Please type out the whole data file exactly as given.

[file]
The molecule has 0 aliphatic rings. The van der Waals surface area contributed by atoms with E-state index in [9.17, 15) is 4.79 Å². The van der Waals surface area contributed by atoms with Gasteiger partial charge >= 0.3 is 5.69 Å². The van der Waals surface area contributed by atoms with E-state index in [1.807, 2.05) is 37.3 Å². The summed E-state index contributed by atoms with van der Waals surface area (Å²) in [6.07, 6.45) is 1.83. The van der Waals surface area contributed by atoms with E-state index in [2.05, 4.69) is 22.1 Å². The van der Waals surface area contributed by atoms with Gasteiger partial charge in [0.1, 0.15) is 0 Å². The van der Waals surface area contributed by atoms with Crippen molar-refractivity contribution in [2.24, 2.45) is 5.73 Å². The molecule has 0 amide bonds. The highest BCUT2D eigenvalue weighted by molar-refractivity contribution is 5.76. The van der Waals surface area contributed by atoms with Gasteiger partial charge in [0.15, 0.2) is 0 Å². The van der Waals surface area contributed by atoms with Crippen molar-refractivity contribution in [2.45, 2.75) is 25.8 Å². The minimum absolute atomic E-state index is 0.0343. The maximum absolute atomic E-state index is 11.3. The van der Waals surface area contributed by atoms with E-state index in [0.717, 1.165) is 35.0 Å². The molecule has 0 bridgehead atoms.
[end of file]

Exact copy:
The molecule has 0 aliphatic rings. The van der Waals surface area contributed by atoms with E-state index in [9.17, 15) is 4.79 Å². The van der Waals surface area contributed by atoms with Gasteiger partial charge >= 0.3 is 5.69 Å². The van der Waals surface area contributed by atoms with E-state index in [1.807, 2.05) is 37.3 Å². The summed E-state index contributed by atoms with van der Waals surface area (Å²) in [6.07, 6.45) is 1.83. The van der Waals surface area contributed by atoms with E-state index in [2.05, 4.69) is 22.1 Å². The van der Waals surface area contributed by atoms with Gasteiger partial charge in [0.1, 0.15) is 0 Å². The van der Waals surface area contributed by atoms with Crippen molar-refractivity contribution in [2.24, 2.45) is 5.73 Å². The molecule has 0 amide bonds. The highest BCUT2D eigenvalue weighted by molar-refractivity contribution is 5.76. The van der Waals surface area contributed by atoms with Gasteiger partial charge in [0.15, 0.2) is 0 Å². The van der Waals surface area contributed by atoms with Crippen molar-refractivity contribution in [2.45, 2.75) is 25.8 Å². The minimum absolute atomic E-state index is 0.0343. The maximum absolute atomic E-state index is 11.3. The van der Waals surface area contributed by atoms with E-state index in [0.717, 1.165) is 35.0 Å². The molecule has 0 bridgehead atoms.